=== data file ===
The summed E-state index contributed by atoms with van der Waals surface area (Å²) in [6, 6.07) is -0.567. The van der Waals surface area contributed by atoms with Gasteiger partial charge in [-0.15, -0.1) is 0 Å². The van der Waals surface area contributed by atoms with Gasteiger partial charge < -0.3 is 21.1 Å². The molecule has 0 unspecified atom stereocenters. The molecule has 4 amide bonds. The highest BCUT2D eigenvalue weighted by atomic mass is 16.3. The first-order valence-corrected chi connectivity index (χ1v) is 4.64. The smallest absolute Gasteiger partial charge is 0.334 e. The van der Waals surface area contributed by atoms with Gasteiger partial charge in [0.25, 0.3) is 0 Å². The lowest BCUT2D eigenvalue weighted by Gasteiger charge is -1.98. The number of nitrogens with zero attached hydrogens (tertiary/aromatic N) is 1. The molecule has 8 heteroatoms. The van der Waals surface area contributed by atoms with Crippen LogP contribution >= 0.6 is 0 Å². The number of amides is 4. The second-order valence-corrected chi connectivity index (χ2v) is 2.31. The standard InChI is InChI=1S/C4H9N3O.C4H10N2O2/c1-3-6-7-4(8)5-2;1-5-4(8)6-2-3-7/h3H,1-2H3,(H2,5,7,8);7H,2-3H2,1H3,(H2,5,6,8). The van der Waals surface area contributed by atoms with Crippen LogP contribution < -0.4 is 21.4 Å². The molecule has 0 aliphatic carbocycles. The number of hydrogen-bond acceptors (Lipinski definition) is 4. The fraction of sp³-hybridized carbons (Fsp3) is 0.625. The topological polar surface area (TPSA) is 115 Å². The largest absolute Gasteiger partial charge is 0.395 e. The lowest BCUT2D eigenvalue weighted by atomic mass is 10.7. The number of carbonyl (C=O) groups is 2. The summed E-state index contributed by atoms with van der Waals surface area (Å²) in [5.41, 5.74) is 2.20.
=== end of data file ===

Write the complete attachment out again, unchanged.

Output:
The summed E-state index contributed by atoms with van der Waals surface area (Å²) in [6, 6.07) is -0.567. The van der Waals surface area contributed by atoms with Gasteiger partial charge in [-0.15, -0.1) is 0 Å². The van der Waals surface area contributed by atoms with Gasteiger partial charge < -0.3 is 21.1 Å². The molecule has 0 unspecified atom stereocenters. The molecule has 4 amide bonds. The highest BCUT2D eigenvalue weighted by atomic mass is 16.3. The first-order valence-corrected chi connectivity index (χ1v) is 4.64. The smallest absolute Gasteiger partial charge is 0.334 e. The van der Waals surface area contributed by atoms with Gasteiger partial charge in [0.25, 0.3) is 0 Å². The lowest BCUT2D eigenvalue weighted by Gasteiger charge is -1.98. The number of nitrogens with zero attached hydrogens (tertiary/aromatic N) is 1. The molecule has 8 heteroatoms. The van der Waals surface area contributed by atoms with Crippen LogP contribution >= 0.6 is 0 Å². The number of amides is 4. The second-order valence-corrected chi connectivity index (χ2v) is 2.31. The standard InChI is InChI=1S/C4H9N3O.C4H10N2O2/c1-3-6-7-4(8)5-2;1-5-4(8)6-2-3-7/h3H,1-2H3,(H2,5,7,8);7H,2-3H2,1H3,(H2,5,6,8). The van der Waals surface area contributed by atoms with Crippen LogP contribution < -0.4 is 21.4 Å². The molecule has 0 aliphatic carbocycles. The number of hydrogen-bond acceptors (Lipinski definition) is 4. The fraction of sp³-hybridized carbons (Fsp3) is 0.625. The topological polar surface area (TPSA) is 115 Å². The largest absolute Gasteiger partial charge is 0.395 e. The lowest BCUT2D eigenvalue weighted by atomic mass is 10.7. The number of carbonyl (C=O) groups is 2. The summed E-state index contributed by atoms with van der Waals surface area (Å²) in [5.41, 5.74) is 2.20.